Cleveland Clinic Children's Outcomes
Pediatric Hematology and Oncology
Pediatric Hematology and Oncology Outcomes
Non-Mucosal Barrier Central Line-Associated Bloodstream Infections
2017 - 2021
To avoid central line-associated bloodstream infections (CLABSIs), healthcare providers must follow a strict protocol when inserting the line in addition to following stringent infection control practices each time they check the line or change the dressing.¹ A Non-MBI CLABSI refers to a CLABSI that is not due to a mucosal barrier injury. This distinction is important in hematology/oncology, where many patients are at risk for mucosal breakdown.
¹ Centers for Disease Control and Prevention. Central Line-associated Bloodstream Infections: Resources for Patients and Healthcare Providers. www.cdc.gov/hai/bsi/clabsi-resources.html. Updated Apr 1, 2010. Accessed Mar 19, 2018.
CL = central line
NHSN = National Healthcare Safety Network
Non-MBI CLABSI= CLABSI that is not due to a mucosal barrier injury
Antibiotic Administration Compliance in Patients with Fever and Neutropenia
2017 - 2021
Fever and neutropenia are expected complications in children receiving chemotherapy for cancer. Management guidelines have been developed specifically for this pediatric population. Outcomes are dependent on timely intervention, especially time to antibiotic (ATB) delivery. A recent study of the pediatric hematology and oncology population at a large university practice during a 15-month period found that antibiotics were delivered within 59 minutes of outpatient check-in to all patients with cancer presenting with fever and neutropenia; the reported median time to ATB delivery was 43 minutes.¹ By adopting national guidelines for patients with fever and neutropenia, Cleveland Clinic Children’s aims to improve outcomes by administering ATBs within 60 minutes of a patient’s arrival on the hospital floor or in an outpatient clinic.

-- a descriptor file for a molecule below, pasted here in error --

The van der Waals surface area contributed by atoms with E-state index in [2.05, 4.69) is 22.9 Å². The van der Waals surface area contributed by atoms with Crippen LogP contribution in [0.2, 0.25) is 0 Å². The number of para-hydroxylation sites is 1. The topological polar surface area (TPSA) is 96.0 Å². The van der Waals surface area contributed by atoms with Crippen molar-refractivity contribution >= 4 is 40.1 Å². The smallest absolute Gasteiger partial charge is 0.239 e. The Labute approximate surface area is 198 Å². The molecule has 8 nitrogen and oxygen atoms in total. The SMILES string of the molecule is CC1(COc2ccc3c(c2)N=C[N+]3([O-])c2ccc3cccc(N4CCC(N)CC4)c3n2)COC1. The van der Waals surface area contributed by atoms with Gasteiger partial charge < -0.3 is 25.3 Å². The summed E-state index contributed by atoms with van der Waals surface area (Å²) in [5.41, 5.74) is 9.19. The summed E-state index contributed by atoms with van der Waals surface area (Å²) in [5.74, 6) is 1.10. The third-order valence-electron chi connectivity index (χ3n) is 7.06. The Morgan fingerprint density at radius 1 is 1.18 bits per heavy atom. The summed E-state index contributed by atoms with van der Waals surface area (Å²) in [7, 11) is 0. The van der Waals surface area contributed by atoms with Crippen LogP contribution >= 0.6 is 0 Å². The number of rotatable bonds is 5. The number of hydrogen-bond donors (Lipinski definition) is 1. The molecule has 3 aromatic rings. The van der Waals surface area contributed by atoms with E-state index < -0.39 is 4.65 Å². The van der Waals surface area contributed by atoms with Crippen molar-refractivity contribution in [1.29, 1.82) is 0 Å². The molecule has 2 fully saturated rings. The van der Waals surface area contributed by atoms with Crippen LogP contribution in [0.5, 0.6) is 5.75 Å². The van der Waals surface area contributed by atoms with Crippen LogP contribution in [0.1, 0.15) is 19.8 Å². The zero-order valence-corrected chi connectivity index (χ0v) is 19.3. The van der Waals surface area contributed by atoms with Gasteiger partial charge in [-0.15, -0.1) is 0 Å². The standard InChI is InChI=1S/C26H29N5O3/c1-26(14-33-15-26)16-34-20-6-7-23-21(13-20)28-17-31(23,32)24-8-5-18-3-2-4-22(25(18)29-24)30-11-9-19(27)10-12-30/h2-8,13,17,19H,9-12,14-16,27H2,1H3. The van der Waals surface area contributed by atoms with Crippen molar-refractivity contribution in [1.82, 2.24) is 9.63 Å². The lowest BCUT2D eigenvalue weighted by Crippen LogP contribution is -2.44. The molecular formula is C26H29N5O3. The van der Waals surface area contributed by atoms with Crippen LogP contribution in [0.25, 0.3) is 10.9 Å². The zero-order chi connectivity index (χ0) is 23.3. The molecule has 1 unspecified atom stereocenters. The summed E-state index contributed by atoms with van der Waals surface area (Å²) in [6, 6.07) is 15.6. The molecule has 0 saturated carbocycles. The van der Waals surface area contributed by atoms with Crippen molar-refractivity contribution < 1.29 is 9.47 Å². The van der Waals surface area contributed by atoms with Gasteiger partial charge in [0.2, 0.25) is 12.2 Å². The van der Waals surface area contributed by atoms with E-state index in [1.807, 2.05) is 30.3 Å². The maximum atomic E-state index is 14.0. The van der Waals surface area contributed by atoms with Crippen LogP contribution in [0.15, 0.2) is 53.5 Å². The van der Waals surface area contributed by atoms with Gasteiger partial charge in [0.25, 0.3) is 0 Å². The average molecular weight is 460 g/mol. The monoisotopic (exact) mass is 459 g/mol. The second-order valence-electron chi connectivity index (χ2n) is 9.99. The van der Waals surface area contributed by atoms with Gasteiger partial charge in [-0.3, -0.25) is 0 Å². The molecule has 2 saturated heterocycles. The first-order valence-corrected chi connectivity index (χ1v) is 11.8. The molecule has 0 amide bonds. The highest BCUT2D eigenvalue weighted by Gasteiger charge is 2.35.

In 2021, a total of 100% of inpatients and 94% of outpatients with fever and presumed neutropenia received antibiotics within 60 minutes of arriving.
¹Salstrom JL, Coughlin RL, Pool K, Bojan M, Mediavilla C, Schwent W, Rannie M, Law D, Finnerty M, Hilden J. Pediatric patients who receive antibiotics for fever and neutropenia in less than 60 minutes have decreased intensive care needs. Pediatr Blood Cancer. 2015 May;62(5):807-815.
Diagnosis to First Treatment
2017 - 2021
After infancy, cancer is the leading cause of death by disease among US children. The Cleveland Clinic Children's hematology and oncology program works to reduce the time to treatment: the time period between cancer diagnosis and the initiation of treatment.
|ALL (all patients with pediatric cancer)||N=62||N=58||N=49||N=61|
|Excluding Patients with TTT (Time to Treat) = 0 (see below)||N=36||N=26||N=24||N=28|
ALL: All pediatric cancer patients
TTT (Time to Treat) >0: Removed patients who were diagnosed and began treatment on the same day (e.g. biopsy and surgery on same day)
Pediatric Cancer Survival Rates by Type
2007 - 2021
According to the latest US News and World Report scorecard, Cleveland Clinic Children's five-year cancer survival rates are above average nationally.
NEW= New pediatric cancer patients (All diagnoses)
ALL = acute lymphocytic leukemia
AML = acute myeloid leukemia
CNS = central nervous system